17th Consultative Forum on Inclusive Insurance: Key Messages
“Climate and disaster risk: building resilience, bridging the protection gap in Asia”
4 November 2019, Dhaka Bangladesh
Hosted by the Bangladesh Insurance Association (BIA) and Munich Re Foundation alongside the 15th International Conference on Inclusive Insurance
From relief to preparedness: including insurance in disaster risk management strategies
Key messages from IAIS-A2ii-MiN-InsuResilience Global Partnership Consultative Forum in Bangladesh
Climate change is increasing the already-massive impact natural disasters have on the poor and vulnerable. Insurance as part of an integrated risk management package can play a vital role in building greater resilience and protecting individuals and communities; however, it is currently falling short, and there remains a significant insurance protection gap to address.
According to Munich Re, only half of the global losses resulting from catastrophes in 2018 were insured. The situation is even worse when looking at just emerging and developing countries – there are regions where the gap exceeds 90%. Asia is particularly prone to natural disasters, registering the highest frequency of such events of any continent, accounting for 43% of all events worldwide and for 74% of fatalities related to these events in 2018. Overall losses came to US$ 59bn1. Nowhere is this more true than in Bangladesh, one of the most disaster-prone locations in the world largely due to its monsoonal climate and coastal morphology. A 2017 study published in the STM Journal reports that since 1972 the country has experienced a total of 297 climate and geo-physical disasters with flood and storm being the most common events. The same study reports that approximately 230,000 people have lost their lives as a result of these catastrophes.
On 4 November, around 60 insurance regulators and supervisors, policymakers, insurers, reinsurers, brokers, climate change experts, aggregators, and international development professionals put their heads together in Dhaka, Bangladesh to address two key questions: what are the roles and responsibilities of each stakeholder to reduce the protection gap in climate risk insurance? What are the urgent steps that they have to adopt to make this happen?
During the event, both industry as well as public sector representatives discussed current approaches and challenges they face in implementing these solutions.
The insurance sector plays a crucial role in protecting and mitigating the impact of climate change. However, insurance is only one building block of a comprehensive disaster risk management framework. Considering this, the World Food Programme’s R4 program, an integrated microinsurance approach, includes not only insurance for assets, but also risk reduction and risk transfer mechanisms. A key success factor in implementing a programme like R4 is the buy-in and understanding of local stakeholders as well as long-term investment in consumer awareness. CARD Pioneer offers different products to help protect individuals against climate risk in the Philippines. Not only does this contribute to building longer-term resilience at the individual household level, it also strengthens independence from international aid. However, lack of data and pricing are key challenges for CARD Pioneer, especially because of the huge discrepancy in taxes for life – 2.3% – and non-life – 25-27% – insurance products.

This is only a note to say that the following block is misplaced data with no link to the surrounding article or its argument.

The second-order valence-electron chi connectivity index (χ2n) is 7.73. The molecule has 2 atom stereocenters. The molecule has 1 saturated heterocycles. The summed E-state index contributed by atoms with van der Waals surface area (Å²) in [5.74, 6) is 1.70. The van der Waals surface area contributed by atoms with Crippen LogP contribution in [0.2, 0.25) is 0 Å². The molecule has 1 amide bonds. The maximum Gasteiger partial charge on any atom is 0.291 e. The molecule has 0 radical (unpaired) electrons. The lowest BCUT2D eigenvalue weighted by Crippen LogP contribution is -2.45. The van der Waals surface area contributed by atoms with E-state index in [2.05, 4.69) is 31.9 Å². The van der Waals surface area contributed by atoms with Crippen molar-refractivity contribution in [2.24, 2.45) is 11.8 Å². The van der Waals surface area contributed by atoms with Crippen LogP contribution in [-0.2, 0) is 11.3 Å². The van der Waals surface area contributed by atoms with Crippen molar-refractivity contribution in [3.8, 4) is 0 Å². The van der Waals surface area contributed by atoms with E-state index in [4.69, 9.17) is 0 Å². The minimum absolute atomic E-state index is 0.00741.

Along with the private sector, the public sector can contribute to more resilient societies by ensuring political support and recognising the important role governments can play. This does not only include the provision of subsidies. In Bangladesh for example, part of a recent paradigm shift from disaster relief to preparedness is the current revision of disaster risk management policy documents to ensure insurance is explicitly included. However, among 46 insurance companies in the country, only one, Green Delta, is currently working on climate risks. CIMA, the Inter-African Conference of Insurance Markets in West Africa, is currently drafting a climate strategy to ensure supervisors are more involved in climate-related topics, including issues like consumer education, reporting and disclosure, scenario analyses as well as a test-and-learn approach to the approval of new products and schemes in the climate context. Some risks individuals face in the context of climate change may also call for governments to consider more mandatory insurance products to be included in regulatory frameworks.
The protection gap is still huge; further improved coordination and collaboration between the public and private sectors is therefore needed.
The Forum was jointly organized by the International Association of Insurance Supervisors (IAIS), Access to Insurance Initiative (A2ii), Microinsurance Network (MiN) and InsuResilience Global Partnership, and hosted by the Bangladesh Insurance Association (BIA) and Munich Re Foundation.
Written by the Access to Insurance Initiative and the Microinsurance Network